Hilarious, self-aware, and poignant, Eskew captures the intricacies of the Black male experience. For years in American literature and film, Black representation has focused on the strife of being Black. Until recently, stories about African Americans that had little to do with the characters’ Blackness were few and far between. Growing up Black in the South, the types of stories I would see about people like me made me think that the entertainment industries—and maybe even the world at large—believed that if people like me are not suffering, we are not existing. Tales of the Astonishing Black Spark subverses this trope in the literary canon by showing the full complexities of Donald’s Black experience. Eskew comments on the canon when he writes, “. . . I’m aware that two more racially aimed comments will officially land this little memoir in the dusty African-American section of your local bookstore.”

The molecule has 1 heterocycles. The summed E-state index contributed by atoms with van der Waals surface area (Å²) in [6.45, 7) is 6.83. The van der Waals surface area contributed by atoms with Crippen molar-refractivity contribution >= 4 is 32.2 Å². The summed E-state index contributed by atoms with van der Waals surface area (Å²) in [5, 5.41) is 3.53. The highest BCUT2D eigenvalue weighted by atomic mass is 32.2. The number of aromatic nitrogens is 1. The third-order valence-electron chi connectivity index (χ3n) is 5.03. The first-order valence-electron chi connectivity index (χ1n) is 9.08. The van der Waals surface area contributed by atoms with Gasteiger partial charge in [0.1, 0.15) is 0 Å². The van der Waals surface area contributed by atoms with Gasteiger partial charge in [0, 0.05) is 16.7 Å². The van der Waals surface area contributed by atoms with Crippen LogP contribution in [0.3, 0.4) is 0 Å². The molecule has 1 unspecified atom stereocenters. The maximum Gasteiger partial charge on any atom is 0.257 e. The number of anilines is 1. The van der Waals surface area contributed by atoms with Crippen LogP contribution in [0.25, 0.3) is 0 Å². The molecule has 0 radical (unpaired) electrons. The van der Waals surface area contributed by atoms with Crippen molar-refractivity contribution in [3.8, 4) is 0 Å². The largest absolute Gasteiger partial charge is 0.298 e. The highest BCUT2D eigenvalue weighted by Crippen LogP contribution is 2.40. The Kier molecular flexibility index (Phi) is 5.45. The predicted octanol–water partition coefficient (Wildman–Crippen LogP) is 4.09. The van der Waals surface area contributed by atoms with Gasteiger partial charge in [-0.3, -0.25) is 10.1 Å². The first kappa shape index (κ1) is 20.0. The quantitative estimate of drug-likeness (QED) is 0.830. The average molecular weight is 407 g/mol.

The novel finds its strength when commenting on the strangeness of geek culture (“Detective Comics Comics? Does that bother anyone else?”) and the fluidity of the Black experience when it comes to interactions with friends, strangers, and code switching with other members of the community (“We switch codes like skipping stones across a lake.”). This humor and authenticity makes the world that Eskew creates feel so full, and in some ways, fuller than our own. The novel is unapologetic about its self-referential nature. The reader who is steeped in geek culture and understands references to things like Uwe Boll’s poor performing films and manga series from the early 2000s, will see themselves reflected in Donald’s rollicking journey as he comes of age as a superhero. Overall, Tales of the Astonishing Black Spark is a novel that should be read and reread for its fresh humor and its nuanced commentary on race in America.